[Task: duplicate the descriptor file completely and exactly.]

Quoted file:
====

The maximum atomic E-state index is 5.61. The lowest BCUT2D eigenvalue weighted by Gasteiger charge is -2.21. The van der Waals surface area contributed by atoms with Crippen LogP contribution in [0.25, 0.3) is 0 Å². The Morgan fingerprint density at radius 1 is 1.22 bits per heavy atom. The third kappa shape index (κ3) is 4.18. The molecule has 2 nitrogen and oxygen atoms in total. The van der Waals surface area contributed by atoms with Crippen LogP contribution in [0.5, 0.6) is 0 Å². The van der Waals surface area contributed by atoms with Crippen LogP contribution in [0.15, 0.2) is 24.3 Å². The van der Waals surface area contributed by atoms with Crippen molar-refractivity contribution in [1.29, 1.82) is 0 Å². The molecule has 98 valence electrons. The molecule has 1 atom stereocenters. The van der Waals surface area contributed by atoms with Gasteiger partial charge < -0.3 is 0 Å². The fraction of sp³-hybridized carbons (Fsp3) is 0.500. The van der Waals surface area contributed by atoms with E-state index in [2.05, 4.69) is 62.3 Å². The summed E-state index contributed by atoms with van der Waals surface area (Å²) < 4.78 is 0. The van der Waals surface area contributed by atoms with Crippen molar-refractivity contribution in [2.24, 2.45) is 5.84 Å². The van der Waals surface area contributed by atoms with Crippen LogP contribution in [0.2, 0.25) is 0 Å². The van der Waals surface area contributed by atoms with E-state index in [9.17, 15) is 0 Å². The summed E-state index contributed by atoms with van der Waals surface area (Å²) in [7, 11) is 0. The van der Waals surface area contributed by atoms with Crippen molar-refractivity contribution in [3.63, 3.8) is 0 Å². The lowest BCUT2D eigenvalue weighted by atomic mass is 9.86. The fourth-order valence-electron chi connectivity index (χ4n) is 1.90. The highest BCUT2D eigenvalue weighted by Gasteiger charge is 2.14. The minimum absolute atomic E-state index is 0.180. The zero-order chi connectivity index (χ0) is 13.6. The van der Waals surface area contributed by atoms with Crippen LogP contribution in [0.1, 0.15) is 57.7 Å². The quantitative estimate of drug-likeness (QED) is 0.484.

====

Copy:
The maximum atomic E-state index is 5.61. The lowest BCUT2D eigenvalue weighted by Gasteiger charge is -2.21. The van der Waals surface area contributed by atoms with Crippen LogP contribution in [0.25, 0.3) is 0 Å². The Morgan fingerprint density at radius 1 is 1.22 bits per heavy atom. The third kappa shape index (κ3) is 4.18. The molecule has 2 nitrogen and oxygen atoms in total. The van der Waals surface area contributed by atoms with Crippen LogP contribution in [0.5, 0.6) is 0 Å². The van der Waals surface area contributed by atoms with Crippen LogP contribution in [0.15, 0.2) is 24.3 Å². The van der Waals surface area contributed by atoms with Crippen molar-refractivity contribution in [1.29, 1.82) is 0 Å². The molecule has 98 valence electrons. The molecule has 1 atom stereocenters. The van der Waals surface area contributed by atoms with Gasteiger partial charge < -0.3 is 0 Å². The fraction of sp³-hybridized carbons (Fsp3) is 0.500. The van der Waals surface area contributed by atoms with E-state index in [2.05, 4.69) is 62.3 Å². The summed E-state index contributed by atoms with van der Waals surface area (Å²) < 4.78 is 0. The van der Waals surface area contributed by atoms with Crippen molar-refractivity contribution in [2.24, 2.45) is 5.84 Å². The van der Waals surface area contributed by atoms with Crippen LogP contribution in [0.2, 0.25) is 0 Å². The van der Waals surface area contributed by atoms with E-state index in [9.17, 15) is 0 Å². The summed E-state index contributed by atoms with van der Waals surface area (Å²) in [7, 11) is 0. The van der Waals surface area contributed by atoms with Crippen molar-refractivity contribution in [3.63, 3.8) is 0 Å². The lowest BCUT2D eigenvalue weighted by atomic mass is 9.86. The fourth-order valence-electron chi connectivity index (χ4n) is 1.90. The highest BCUT2D eigenvalue weighted by Gasteiger charge is 2.14. The minimum absolute atomic E-state index is 0.180. The zero-order chi connectivity index (χ0) is 13.6. The van der Waals surface area contributed by atoms with Crippen LogP contribution in [0.1, 0.15) is 57.7 Å². The quantitative estimate of drug-likeness (QED) is 0.484.